During the late ’80s to the early ’90s, both firearm manufacturers and ammo suppliers were scrambling to create the next high-performance pistol cartridge. The FBI Miami Shootout would shift the agencies focus from their current duty revolvers to magazine-fed semi-automatic handguns.
In 1990 the FBI decided on a new caliber, the .40 Smith & Wesson. By shortening the 10mm auto, the 40 S&W was easier to grip and control. Its shorter case length also allowed it to fit in most of the standard frame 9mm semi-automatics of the time. In 1994 the Swiss-German firearms manufacturer SIG Sauer would attempt to enhance the performance of the .40 S&W. This was done by necking down the .40 S&W case to accept 9mm bullets. These higher velocity rounds, dubbed .357 SIG, were able to match the performance of 357 Magnum revolvers of that era.
In around 1987 an employee of Dillon Precision named Randy Shelley wanted to create a cartridge that would meet the IPSC Major power factor of 175. To accomplish this task, he necked down 10mm brass to accept 9mm projectiles. This new case paired with a slower burning powder was able to give him the velocities he needed.
While the Dillon would see use in competition, it was eventually edged out by .38 Super. During this same time, during the early ’90s, the .40 S&W and later the .357 SIG would be introduced. It seems the Dillon had lost its place in the spotlight at just the wrong time.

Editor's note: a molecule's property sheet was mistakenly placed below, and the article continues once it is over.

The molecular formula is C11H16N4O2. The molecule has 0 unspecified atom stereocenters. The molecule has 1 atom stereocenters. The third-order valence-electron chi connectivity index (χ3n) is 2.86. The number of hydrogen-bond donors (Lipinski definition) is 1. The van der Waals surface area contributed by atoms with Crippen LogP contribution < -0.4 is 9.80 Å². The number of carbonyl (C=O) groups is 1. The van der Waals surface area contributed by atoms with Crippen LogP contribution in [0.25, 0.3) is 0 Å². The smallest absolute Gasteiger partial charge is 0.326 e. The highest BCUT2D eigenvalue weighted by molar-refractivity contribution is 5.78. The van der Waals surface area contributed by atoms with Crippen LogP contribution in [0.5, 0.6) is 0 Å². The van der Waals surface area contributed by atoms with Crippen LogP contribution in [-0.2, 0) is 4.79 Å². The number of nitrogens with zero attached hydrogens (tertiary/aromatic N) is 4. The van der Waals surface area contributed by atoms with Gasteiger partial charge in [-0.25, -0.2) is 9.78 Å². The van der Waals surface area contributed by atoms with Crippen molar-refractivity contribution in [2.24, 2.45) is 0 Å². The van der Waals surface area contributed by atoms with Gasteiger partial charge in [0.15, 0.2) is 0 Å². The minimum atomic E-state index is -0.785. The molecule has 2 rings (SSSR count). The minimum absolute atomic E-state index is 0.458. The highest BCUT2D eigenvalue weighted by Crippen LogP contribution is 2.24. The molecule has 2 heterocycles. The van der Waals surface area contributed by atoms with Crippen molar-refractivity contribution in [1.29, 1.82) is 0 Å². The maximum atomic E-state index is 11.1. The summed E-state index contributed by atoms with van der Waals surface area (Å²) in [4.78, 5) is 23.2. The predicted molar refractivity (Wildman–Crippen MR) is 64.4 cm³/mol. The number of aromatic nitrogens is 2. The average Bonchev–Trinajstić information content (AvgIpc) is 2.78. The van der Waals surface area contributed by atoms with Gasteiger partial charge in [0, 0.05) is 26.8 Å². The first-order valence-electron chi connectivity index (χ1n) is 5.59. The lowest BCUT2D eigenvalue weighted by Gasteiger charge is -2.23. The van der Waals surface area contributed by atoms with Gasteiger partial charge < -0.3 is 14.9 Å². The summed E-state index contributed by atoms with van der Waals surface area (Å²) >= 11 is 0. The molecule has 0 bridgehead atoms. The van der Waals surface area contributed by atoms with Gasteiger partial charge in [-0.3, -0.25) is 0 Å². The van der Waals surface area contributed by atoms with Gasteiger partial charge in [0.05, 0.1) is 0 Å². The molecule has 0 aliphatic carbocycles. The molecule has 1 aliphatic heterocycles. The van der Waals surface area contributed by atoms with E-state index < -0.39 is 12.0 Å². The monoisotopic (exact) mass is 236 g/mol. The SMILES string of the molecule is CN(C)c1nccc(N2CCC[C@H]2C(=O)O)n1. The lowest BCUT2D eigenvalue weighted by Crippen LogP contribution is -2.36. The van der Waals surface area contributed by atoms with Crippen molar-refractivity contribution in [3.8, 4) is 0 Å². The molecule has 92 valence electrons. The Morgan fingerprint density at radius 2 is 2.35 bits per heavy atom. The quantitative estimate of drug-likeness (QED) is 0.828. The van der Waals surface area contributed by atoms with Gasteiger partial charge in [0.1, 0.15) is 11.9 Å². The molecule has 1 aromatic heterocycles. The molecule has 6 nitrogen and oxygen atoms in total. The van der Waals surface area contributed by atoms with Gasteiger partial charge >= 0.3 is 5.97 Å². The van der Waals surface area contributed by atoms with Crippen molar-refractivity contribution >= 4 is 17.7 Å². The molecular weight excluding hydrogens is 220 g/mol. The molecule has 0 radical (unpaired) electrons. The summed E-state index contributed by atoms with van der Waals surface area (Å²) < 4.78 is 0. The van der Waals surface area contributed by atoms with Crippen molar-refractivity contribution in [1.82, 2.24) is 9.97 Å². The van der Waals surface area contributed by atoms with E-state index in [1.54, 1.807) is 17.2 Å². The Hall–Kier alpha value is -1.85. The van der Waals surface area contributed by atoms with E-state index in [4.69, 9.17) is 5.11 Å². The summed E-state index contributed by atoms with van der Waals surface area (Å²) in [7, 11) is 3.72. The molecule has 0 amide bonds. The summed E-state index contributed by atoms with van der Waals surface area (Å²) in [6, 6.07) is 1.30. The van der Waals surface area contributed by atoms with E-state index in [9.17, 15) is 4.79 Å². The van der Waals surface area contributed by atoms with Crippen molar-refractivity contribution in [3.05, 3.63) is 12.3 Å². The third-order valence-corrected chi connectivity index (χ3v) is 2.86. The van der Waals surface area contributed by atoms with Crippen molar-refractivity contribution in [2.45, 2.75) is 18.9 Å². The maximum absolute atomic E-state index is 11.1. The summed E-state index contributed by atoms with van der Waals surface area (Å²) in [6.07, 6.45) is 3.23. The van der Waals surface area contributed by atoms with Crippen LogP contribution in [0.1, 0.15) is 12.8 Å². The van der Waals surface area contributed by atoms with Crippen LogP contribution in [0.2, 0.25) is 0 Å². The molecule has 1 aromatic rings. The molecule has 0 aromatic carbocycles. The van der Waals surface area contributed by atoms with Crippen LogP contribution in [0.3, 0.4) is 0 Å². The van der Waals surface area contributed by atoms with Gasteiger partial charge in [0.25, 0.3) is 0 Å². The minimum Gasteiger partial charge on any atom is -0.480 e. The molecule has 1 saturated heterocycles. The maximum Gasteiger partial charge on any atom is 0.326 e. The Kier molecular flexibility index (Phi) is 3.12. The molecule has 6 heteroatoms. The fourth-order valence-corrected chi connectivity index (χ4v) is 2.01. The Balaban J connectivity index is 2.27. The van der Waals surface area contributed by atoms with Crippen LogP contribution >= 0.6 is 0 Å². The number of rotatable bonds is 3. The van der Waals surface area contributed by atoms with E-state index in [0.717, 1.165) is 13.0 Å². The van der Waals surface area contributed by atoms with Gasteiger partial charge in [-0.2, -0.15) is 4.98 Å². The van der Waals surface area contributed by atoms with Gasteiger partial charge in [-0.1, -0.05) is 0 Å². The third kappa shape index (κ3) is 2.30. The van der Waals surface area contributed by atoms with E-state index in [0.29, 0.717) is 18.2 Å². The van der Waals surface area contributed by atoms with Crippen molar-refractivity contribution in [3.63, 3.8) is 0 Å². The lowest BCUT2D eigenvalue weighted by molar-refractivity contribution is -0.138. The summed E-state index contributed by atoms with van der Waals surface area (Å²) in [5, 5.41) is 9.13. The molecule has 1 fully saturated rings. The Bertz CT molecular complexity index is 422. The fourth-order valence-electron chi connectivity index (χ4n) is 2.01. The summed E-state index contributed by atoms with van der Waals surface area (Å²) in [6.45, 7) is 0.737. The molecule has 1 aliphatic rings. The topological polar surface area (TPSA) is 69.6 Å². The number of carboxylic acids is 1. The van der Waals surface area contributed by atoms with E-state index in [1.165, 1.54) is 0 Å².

Where it shines?
Three things make the 9×25 Dillon intriguing, and this Glock 20 serves as the perfect example.
- Ease of Use. All that’s needed to shoot 9×25 Dillon is a barrel for your Glock. In minutes you can be shooting this caliber using the same 10mm Glock mags.
- Velocity. The Dillon can fire 90 gr ammo at 2,100 ft/s. Borderline rifle performance out of a Glock.
- Recoil. With the projectile weighing far less, there’s less felt recoil compared to a 10mm Auto.
To this day, this remains one of only two handguns that I’ve personally seen in this caliber. A select few companies make guns, parts, and ammunition for the Dillon, but they’re few and far between. Personally, I would love to see 9×25 Dillon comeback, I just don’t see it coming into fruition.
Still, a part of me can’t stop thinking about how cool a 10MM FBI MP5 would be in this caliber.
Big thank you to James Rose at Park City Gun Club for letting me shoot this gun, and for sending over these fantastic photos.